The J. Paul Getty Museum

Prunted Beaker

Object Details


Prunted Beaker






Germany (Place Created)


16th century


Free-blown dark blue-green glass with applied decoration

Object Number:



25.2 × 14.4 cm (9 15/16 × 5 11/16 in.)

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Object Description

This beaker is made of Waldglas, or forest glass, so called because it was produced in forest workshops where there were plentiful supplies of wood fuel for the glass furnaces. The characteristic green color of most Waldglaswas caused by iron-rich impurities in the local sand, the major ingredient of glass. Because of the popularity and aesthetic appeal of forest glass, German glassmakers continued to make it even after they were capable of producing colorless glass.

The Getty Museum's glass is unusual not only for its large size but also for the great number and density of its applied prunts or blobs of glass. These may have provided the drinker with a secure grip, even with the greasy hands that resulted from eating without utensils.


Walcher-Molthein, Alfred. "Die deutschen Renaissancegläser auf Burg Kreuzenstein, I." Belvedere 9-10, no. 4 (March 1926), p. 41, fig. 18.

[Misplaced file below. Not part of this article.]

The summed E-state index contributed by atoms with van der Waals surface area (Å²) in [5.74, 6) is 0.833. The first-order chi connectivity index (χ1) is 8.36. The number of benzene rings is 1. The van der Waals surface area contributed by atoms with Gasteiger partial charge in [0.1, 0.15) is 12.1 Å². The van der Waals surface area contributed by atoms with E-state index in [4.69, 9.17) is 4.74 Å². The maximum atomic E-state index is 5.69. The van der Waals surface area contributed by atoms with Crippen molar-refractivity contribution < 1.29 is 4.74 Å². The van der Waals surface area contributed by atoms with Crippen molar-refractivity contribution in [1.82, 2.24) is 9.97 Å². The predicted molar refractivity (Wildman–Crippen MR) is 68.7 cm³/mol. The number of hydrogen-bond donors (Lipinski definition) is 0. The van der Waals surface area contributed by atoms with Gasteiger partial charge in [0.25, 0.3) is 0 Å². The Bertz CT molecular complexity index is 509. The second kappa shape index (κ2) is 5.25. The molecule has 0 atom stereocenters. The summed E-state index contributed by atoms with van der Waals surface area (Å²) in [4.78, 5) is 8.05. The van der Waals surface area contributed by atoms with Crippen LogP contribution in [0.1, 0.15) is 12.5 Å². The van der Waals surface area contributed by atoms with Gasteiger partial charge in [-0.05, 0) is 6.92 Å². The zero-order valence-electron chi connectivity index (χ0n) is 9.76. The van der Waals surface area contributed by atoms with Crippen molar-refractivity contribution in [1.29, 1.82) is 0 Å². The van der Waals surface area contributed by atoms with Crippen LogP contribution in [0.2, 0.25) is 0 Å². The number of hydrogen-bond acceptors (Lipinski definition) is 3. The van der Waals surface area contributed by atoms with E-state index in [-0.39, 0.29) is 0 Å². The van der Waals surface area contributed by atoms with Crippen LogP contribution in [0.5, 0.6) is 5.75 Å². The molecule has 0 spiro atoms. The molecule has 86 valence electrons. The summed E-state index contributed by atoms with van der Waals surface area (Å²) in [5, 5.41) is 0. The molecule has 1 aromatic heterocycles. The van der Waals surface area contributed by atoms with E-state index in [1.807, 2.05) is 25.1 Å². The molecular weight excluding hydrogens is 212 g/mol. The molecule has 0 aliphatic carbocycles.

Born, Wolfgang. "Five Centuries of Glass: I, The Franz Ruhmann Collection at Vienna." Connoisseur 101 (January 1938), pp. 12-13, fig. 6.

"Acquisitions/1984." The J. Paul Getty Museum Journal 13 (1985), p. 248, no. 204.

"Recent Important Acquisitions Made by Public and Private Collections in the United States and Abroad." Journal of Glass Studies 28 (1986), p. 100, fig. 8.

Bremer-David, Charissa, et al. Decorative Arts: An Illustrated Summary Catalogue of the Collections of the J. Paul Getty Museum (Malibu: J. Paul Getty Museum, 1993), pp. 244-45, no. 429.

Hess, Catherine, and Timothy Husband. European Glass in the J. Paul Getty Museum (Los Angeles: J. Paul Getty Museum, 1997), pp. 54-55, no. 10.

Wilson, Gillian, and Catherine Hess. Summary Catalogue of European Decorative Arts in the J. Paul Getty Museum (Los Angeles: J. Paul Getty Museum, 2001), p. 227, no. 462.